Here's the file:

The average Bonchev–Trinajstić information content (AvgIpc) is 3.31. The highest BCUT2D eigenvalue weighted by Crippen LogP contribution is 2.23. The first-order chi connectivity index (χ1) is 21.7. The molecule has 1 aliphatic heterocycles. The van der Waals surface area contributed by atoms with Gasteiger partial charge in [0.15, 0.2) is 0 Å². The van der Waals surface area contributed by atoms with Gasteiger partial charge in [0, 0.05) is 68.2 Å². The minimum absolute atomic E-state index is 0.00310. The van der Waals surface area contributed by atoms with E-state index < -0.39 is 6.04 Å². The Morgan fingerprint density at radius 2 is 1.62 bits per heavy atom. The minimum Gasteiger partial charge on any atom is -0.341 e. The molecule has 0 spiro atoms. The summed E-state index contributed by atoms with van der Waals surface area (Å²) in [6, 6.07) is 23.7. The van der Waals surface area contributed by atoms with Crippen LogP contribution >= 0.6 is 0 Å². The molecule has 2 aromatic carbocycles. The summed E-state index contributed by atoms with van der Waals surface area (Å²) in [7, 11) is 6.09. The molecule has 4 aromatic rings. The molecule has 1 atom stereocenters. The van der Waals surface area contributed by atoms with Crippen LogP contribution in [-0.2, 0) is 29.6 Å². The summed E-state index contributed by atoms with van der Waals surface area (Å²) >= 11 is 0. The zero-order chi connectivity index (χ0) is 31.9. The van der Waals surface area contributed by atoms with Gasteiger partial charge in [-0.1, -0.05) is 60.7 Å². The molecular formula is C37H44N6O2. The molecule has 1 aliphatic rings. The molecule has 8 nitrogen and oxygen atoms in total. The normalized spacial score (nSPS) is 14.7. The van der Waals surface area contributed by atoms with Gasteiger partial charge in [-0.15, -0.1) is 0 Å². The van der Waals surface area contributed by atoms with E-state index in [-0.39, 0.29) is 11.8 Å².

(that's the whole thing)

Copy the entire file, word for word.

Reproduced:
The average Bonchev–Trinajstić information content (AvgIpc) is 3.31. The highest BCUT2D eigenvalue weighted by Crippen LogP contribution is 2.23. The first-order chi connectivity index (χ1) is 21.7. The molecule has 1 aliphatic heterocycles. The van der Waals surface area contributed by atoms with Gasteiger partial charge in [0.15, 0.2) is 0 Å². The van der Waals surface area contributed by atoms with Gasteiger partial charge in [0, 0.05) is 68.2 Å². The minimum absolute atomic E-state index is 0.00310. The van der Waals surface area contributed by atoms with E-state index < -0.39 is 6.04 Å². The Morgan fingerprint density at radius 2 is 1.62 bits per heavy atom. The minimum Gasteiger partial charge on any atom is -0.341 e. The molecule has 0 spiro atoms. The summed E-state index contributed by atoms with van der Waals surface area (Å²) in [6, 6.07) is 23.7. The van der Waals surface area contributed by atoms with Crippen LogP contribution >= 0.6 is 0 Å². The molecule has 2 aromatic carbocycles. The summed E-state index contributed by atoms with van der Waals surface area (Å²) in [7, 11) is 6.09. The molecule has 4 aromatic rings. The molecule has 1 atom stereocenters. The van der Waals surface area contributed by atoms with Crippen LogP contribution in [-0.2, 0) is 29.6 Å². The summed E-state index contributed by atoms with van der Waals surface area (Å²) >= 11 is 0. The zero-order chi connectivity index (χ0) is 31.9. The van der Waals surface area contributed by atoms with Gasteiger partial charge in [-0.1, -0.05) is 60.7 Å². The molecular formula is C37H44N6O2. The molecule has 1 aliphatic rings. The molecule has 8 nitrogen and oxygen atoms in total. The normalized spacial score (nSPS) is 14.7. The van der Waals surface area contributed by atoms with Gasteiger partial charge in [-0.15, -0.1) is 0 Å². The van der Waals surface area contributed by atoms with E-state index in [-0.39, 0.29) is 11.8 Å².